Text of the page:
Baguio City

Baguio’s horse handlers take measures to contain swamp fever

Frank Cimatu
Baguio’s horse handlers take measures to contain swamp fever

BAGUIO HORSES. A man grooms a horse at Wright Park.

Mau Victa/Rappler

Around 20 horses infected with swamp fever have been moved out of Wright Park and isolated to keep other horses safe

Wright Park is now clear of the dreaded swamp fever and only the tourists are missing to complete the recovery. 

Darwin Alquizar, the vice president of the 200-member Pony Boys here, said that the 20 horses still infected with equine infectious anemia (EIA) or swamp fever have been isolated away from the park and that the remaining 150 ponies and horses are already safe. 

Alquizar said that they have complied with the Executive Order No. 56 series of 202, signed by Mayor Benjamin Magalong, requiring the mandatory isolation of all sick horses in Baguio City.

“We have brought some of the horses to as far as Tublay town in Benguet to isolate them,” he said. 

He said that the Baguio Veterinary Office is strictly monitoring their horses and that the ones left in Wright Park are already safe.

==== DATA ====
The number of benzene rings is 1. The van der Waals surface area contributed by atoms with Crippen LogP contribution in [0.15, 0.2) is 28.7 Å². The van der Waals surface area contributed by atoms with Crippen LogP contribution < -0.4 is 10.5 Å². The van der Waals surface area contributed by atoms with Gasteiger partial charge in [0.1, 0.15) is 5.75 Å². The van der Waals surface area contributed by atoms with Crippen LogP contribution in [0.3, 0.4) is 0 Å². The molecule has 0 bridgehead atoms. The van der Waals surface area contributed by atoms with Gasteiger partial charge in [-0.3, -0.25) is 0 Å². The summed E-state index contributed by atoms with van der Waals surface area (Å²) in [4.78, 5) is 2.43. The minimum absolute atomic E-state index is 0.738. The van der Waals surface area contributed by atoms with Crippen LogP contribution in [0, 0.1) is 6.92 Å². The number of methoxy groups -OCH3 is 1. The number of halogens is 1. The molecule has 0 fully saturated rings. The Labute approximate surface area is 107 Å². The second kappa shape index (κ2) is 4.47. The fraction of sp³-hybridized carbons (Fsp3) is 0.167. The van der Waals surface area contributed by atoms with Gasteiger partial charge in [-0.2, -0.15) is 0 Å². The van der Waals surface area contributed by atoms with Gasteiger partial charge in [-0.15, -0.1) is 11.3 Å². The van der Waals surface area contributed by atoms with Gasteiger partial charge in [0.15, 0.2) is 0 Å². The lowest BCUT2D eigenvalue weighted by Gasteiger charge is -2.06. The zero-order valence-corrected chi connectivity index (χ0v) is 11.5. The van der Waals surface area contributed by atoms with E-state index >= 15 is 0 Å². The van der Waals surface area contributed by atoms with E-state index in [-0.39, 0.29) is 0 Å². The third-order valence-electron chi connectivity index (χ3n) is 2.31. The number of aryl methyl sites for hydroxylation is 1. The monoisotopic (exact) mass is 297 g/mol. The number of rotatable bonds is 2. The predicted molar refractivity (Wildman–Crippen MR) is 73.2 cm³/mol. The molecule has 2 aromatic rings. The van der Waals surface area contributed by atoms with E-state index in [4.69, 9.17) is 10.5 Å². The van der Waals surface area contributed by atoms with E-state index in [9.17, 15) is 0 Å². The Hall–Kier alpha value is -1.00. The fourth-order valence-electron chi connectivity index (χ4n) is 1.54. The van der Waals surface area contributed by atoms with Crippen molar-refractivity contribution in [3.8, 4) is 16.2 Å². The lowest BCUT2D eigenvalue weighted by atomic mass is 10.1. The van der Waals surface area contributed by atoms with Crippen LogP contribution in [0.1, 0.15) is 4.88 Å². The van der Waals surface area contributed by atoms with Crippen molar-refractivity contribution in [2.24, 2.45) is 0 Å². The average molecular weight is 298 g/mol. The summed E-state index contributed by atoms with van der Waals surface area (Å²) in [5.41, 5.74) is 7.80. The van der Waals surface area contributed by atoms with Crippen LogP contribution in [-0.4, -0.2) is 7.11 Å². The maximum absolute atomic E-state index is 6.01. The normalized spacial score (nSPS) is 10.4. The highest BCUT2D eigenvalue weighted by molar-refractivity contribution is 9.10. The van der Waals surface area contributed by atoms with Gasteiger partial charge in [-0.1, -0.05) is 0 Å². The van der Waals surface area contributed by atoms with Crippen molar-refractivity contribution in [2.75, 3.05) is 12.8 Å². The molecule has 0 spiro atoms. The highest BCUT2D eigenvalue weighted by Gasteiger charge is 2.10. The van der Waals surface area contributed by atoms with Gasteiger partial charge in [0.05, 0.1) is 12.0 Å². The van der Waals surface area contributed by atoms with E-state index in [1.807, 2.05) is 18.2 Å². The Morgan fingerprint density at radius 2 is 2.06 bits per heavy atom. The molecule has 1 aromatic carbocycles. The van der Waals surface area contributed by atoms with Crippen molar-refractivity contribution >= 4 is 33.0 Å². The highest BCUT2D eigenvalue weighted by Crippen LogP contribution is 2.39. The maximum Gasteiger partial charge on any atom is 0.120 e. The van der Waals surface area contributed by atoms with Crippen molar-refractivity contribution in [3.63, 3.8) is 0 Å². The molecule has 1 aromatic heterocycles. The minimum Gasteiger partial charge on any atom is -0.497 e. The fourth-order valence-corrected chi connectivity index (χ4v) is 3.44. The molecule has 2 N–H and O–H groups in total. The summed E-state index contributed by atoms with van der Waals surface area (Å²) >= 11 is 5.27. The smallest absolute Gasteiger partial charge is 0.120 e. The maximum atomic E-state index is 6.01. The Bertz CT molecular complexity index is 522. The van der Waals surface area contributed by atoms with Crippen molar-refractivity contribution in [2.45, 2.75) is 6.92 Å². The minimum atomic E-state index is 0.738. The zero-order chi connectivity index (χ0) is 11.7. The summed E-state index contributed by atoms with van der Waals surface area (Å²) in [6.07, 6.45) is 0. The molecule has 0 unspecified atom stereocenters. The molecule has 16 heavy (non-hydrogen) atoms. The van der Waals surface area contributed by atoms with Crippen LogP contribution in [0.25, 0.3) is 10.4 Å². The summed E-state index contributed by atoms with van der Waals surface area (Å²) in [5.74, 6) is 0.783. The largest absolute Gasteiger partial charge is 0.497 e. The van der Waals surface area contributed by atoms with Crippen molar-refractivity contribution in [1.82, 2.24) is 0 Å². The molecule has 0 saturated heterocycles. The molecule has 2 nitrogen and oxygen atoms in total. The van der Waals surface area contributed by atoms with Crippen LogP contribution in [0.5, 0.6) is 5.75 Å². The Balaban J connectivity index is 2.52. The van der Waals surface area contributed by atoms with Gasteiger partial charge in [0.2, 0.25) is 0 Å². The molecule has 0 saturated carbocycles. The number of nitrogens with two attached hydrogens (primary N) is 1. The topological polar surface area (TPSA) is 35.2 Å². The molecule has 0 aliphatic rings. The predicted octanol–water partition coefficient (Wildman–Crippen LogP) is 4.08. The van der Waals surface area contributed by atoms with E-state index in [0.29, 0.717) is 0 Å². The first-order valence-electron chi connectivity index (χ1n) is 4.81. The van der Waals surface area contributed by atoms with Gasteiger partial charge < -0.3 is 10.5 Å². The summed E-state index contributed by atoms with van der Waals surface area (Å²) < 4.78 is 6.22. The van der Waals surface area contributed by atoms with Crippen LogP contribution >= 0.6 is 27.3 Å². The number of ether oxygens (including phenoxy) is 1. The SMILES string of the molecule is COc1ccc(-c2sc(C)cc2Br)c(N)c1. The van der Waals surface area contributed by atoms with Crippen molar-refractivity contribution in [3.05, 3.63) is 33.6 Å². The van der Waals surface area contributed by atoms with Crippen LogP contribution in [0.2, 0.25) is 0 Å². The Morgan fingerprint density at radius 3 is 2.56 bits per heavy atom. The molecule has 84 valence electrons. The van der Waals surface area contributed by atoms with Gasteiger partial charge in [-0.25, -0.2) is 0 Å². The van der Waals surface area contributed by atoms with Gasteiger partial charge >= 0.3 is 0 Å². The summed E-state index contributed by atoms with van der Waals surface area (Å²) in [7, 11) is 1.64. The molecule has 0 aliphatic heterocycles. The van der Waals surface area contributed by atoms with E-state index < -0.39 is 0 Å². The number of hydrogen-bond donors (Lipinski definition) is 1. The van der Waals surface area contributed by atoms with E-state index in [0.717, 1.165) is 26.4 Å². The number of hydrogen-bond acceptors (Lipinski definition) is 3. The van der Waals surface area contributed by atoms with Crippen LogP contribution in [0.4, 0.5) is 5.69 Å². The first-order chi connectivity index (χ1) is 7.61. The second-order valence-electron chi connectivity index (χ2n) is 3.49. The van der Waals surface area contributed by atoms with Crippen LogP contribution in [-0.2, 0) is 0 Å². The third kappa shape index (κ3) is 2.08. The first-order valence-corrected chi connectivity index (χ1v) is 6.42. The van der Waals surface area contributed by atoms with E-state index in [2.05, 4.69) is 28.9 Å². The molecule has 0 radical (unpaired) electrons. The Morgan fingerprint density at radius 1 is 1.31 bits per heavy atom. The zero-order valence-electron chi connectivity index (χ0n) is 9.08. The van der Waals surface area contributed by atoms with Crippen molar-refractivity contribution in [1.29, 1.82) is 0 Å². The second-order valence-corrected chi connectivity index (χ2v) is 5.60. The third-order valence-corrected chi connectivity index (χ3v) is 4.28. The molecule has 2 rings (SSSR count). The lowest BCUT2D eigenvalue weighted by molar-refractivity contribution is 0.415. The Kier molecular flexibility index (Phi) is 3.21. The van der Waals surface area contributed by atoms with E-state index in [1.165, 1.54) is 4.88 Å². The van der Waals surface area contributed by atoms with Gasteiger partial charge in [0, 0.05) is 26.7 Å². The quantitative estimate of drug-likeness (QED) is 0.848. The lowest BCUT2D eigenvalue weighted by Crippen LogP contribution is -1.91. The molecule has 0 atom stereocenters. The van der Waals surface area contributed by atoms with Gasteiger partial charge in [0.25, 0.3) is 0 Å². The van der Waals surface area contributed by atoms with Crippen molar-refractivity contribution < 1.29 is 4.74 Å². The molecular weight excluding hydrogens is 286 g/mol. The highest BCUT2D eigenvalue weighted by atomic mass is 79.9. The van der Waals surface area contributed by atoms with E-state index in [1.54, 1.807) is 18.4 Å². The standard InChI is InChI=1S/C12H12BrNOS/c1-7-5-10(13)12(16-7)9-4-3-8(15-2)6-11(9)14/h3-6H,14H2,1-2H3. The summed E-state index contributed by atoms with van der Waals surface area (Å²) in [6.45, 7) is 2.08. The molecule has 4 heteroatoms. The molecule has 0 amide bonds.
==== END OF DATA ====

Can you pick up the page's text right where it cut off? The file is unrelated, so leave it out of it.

Instead of euthanizing the sick horses, Magalong recommended the isolation of these horses 200 to 500 meters away from other horses. 

Although it is infectious, EIA is non-contagious. The principal mode of natural transmission of EIA is through the mouth-parts of blood-feeding insects, especially horse flies. 

EIA is not transmissible to humans but it is incurable and could be transferred easily to other horses through bites of flies. It is a notifiable disease listed in the World Health Organization and must be reported to public health authorities due to health risks, the EO stated.

There are 250 horses or ponies in Wright Park, John Hay, and Country Club where they are hired by tourists for riding or trekking. 

Alquizar said that indeed 27 horses died since last year but not all were due to EIA.

He said that some died because their owners can no longer buy medicines or vitamins for them.

Alquizar said that without tourists, pony boys have to resort to collecting, drying, and selling horse manure to plantitos, for compost. – Rappler.com